One of the disadvantages of the ebrary platform was it was browser based, though that meant you could easily access the collection through a PC or a Mac, it did mean that it was either not possible or challenging to read them on a mobile device.

Recently ebrary have added a download feature to the collection, this means you can download either 40 pages as an unprotected PDF or the whole book for a 14 day loan using Adobe Digital Editions. This means you could transfer it to some e-book readers such as the Sony Reader.

ebrary have just released an iPad and iPhone App. What surprised me was how much better the app was for reading books than the browser based platform on the iPad.

Disappointingly the only way I could get the app to work was to link my account on ebrary that I use with Federated Access with my Facebook account and then link the App with my Facebook account. There didn’t appear to be a way of logging into the App using Federated Access (and I also believe it isn’t possible with Athens either). I guess there is a technical reason for this, but this could cause problems if your institution blocks Facebook for staff or learners (or both).

The app doesn’t “hold” the authentication for very long either, so as a result you do need to re-authenticate on a regular basis. So it’s not like you can authenticate at home and then use it in college, you would need to authenticate across the college network. Though if staff or learners have a 3G iPad then they could just use 3G to authenticate and then go back to wifi to access the book!

In my own college that wouldn’t be an issue, learners would have access to Facebook over the student wireless network and though we do block Facebook to staff, staff who have an “academic need” to use Facebook can get the block lifted. Using Facebook to access ebrary would be a legitimate “academic need”.

Once authenticated you can search and browse for books as you can on the browser platform.

The books download page by page which on a slow connection can be frustratingly slow. It makes much more sense to download the books, but to do that you need an Adobe ID for the Adobe Digital Editions. This is in addition to the other IDs. I can imagine that this could be complicated for learners in having to combine various IDs to use the app. Also if they have been using Ebrary purely through IP authentication on campus they may not even know they need an ID to access the books.

The books are quite large too, the ones I looked at were in the 70-100MB range which on a slow broadband connection will take a while to download. Once downloaded though, moving between chapters, or flicking between pages the experience is so much faster and better than trying to read the books “live” having to download each page. Also it doesn’t require you to re-authenticate so making it much easier to read books on the move. However once you have downloaded a book and it expires you don’t seem to be able to download it again!

I am looking into this limitation. You can return a book early, so I am guessing that is one limited solution. I have managed to re-download an expired book, but I suspect that there may be a watiing time before you can “borrow” it again. The ebrary help does cover some of this, but as the ebrary platform can be used for a variety of books and collections, the help isn’t always specific to the e-Books for FE or the iOS App.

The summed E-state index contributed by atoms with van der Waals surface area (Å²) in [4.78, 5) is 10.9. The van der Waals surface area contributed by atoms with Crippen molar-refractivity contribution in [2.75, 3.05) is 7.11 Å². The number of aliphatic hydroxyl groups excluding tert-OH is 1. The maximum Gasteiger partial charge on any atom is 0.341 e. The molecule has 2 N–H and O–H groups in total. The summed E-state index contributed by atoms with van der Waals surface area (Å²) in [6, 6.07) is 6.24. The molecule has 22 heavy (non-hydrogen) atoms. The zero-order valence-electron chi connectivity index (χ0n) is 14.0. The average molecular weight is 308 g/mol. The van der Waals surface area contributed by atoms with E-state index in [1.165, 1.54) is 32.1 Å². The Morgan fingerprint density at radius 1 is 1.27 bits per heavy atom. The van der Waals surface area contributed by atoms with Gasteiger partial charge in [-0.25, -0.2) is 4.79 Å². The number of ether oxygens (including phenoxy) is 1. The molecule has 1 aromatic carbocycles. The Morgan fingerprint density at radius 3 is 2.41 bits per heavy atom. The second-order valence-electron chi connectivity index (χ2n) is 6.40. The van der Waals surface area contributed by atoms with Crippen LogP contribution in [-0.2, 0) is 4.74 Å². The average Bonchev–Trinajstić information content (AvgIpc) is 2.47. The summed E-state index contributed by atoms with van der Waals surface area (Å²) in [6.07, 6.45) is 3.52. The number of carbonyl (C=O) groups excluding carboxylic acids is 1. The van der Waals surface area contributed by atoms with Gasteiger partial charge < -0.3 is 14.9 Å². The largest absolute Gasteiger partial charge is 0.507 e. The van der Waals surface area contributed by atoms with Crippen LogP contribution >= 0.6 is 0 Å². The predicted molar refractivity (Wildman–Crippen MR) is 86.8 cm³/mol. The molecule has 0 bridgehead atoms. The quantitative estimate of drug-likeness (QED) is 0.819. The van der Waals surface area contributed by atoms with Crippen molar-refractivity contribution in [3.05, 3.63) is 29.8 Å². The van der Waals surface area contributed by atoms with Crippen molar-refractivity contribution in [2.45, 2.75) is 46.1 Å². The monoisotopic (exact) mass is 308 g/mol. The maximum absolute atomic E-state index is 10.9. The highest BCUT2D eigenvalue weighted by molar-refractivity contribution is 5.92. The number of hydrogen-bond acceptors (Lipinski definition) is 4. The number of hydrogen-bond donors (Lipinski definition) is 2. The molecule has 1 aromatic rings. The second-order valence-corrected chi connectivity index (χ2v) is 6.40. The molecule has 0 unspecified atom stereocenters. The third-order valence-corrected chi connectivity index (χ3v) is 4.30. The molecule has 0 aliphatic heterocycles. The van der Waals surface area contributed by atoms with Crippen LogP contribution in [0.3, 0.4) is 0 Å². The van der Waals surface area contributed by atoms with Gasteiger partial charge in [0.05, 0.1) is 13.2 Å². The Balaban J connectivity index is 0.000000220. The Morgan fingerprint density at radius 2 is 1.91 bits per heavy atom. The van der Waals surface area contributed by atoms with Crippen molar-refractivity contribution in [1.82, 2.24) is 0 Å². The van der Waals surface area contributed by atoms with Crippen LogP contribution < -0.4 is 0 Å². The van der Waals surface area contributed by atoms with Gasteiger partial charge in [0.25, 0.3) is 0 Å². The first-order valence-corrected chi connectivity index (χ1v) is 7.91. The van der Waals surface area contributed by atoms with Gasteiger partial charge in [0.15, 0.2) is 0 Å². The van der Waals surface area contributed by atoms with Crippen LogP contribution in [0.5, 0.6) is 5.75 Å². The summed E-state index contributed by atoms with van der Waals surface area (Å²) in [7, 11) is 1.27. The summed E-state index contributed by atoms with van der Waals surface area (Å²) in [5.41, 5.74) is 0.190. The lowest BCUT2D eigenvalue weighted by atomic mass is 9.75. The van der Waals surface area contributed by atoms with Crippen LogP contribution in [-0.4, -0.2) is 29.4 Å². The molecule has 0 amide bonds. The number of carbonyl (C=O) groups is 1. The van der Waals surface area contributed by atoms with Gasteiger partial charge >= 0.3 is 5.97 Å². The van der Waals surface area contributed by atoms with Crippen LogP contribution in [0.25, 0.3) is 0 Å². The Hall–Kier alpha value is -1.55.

You can copy and paste text from the e-books and what I do like (as it does in the browser) is it adds the appropriate reference to the pasted text. This makes it much easier for learners to understand and recognise the importance of referencing the text they cut and paste.

I will admit that the ebrary app is not perfect, but it does work and it does allow you to access the ebrary collection from your iOS device, there is an app for the iPhone as well as the iPad.

If you are subscribed to the ebrary collection, have a Facebook account and have an iPad, then get this app.

Get the ebrary app in the iTunes App Store. Update: The app has now been discontinued.

Dermandar Panorama – iPhone App of the Week

Dermandar Panorama – iPhone App of the Week

This is a regular feature of the blog looking at various Apps available. Some of the apps will be useful for those involved in learning technologies, others will be useful in improving the way in which you work, whilst a few will be just plain fun! Some will be free, others will cost a little and one or two will be what some will think is quite expensive.

This week’s App is Dermandar Panorama.

“While many iOS apps offer panorama stitching, or even capturing and stitching, few make it as easy as Dermandar Panorama … it’s really hard to take a bad panorama.” – Macworld.

Features:
Fully automated capture system
Blazing fast stitching, see the results in no time
Full light exposure control
Immersive 3D viewer, pinch or double tap to zoom, autoplay…
Full 360 panoramas
On-device local gallery
Web gallery to enjoy thousands of public panoramas
”Near me” gallery, see panoramas near your location
No need to register anywhere to save your panoramas on your device
Sign up/sign in and upload for free to Dermandar.com

Sharing:

Save to your Photo Album
Facebook, share a link to an immersive 3D viewer page (HTML5 and Flash)
Twitter, tweet a link to an immersive 3D viewer page (HTML5 and Flash)
Email the panorama as an image or as a link
Copy the link (to paste it somewhere else, like in an SMS)

Quick-start guide:

Hold the device in portrait mode and avoid tilting it (straight vertical !)
Tap the START button
Rotate the device to the left or right